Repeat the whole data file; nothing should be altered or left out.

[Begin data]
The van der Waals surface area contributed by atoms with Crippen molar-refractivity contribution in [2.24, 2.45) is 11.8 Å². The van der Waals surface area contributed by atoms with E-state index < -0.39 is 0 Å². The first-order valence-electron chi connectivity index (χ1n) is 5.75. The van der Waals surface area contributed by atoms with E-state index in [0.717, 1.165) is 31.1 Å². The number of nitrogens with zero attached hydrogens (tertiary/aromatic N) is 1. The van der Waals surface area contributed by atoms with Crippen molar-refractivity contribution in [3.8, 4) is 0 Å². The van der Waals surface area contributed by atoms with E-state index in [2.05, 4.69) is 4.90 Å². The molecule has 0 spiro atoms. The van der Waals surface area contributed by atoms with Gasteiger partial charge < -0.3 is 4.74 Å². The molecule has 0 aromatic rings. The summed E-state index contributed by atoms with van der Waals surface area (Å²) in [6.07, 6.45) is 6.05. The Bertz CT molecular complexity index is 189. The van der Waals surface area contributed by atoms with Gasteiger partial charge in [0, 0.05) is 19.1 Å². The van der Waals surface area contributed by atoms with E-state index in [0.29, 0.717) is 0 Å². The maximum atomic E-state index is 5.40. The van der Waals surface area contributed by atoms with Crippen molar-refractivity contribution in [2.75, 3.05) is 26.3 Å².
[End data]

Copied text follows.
The van der Waals surface area contributed by atoms with Crippen molar-refractivity contribution in [2.24, 2.45) is 11.8 Å². The van der Waals surface area contributed by atoms with E-state index < -0.39 is 0 Å². The first-order valence-electron chi connectivity index (χ1n) is 5.75. The van der Waals surface area contributed by atoms with E-state index in [0.717, 1.165) is 31.1 Å². The number of nitrogens with zero attached hydrogens (tertiary/aromatic N) is 1. The van der Waals surface area contributed by atoms with Crippen molar-refractivity contribution in [3.8, 4) is 0 Å². The van der Waals surface area contributed by atoms with E-state index in [2.05, 4.69) is 4.90 Å². The molecule has 0 spiro atoms. The van der Waals surface area contributed by atoms with Gasteiger partial charge < -0.3 is 4.74 Å². The molecule has 0 aromatic rings. The summed E-state index contributed by atoms with van der Waals surface area (Å²) in [6.07, 6.45) is 6.05. The Bertz CT molecular complexity index is 189. The van der Waals surface area contributed by atoms with Gasteiger partial charge in [0, 0.05) is 19.1 Å². The van der Waals surface area contributed by atoms with E-state index in [0.29, 0.717) is 0 Å². The maximum atomic E-state index is 5.40. The van der Waals surface area contributed by atoms with Crippen molar-refractivity contribution in [2.75, 3.05) is 26.3 Å².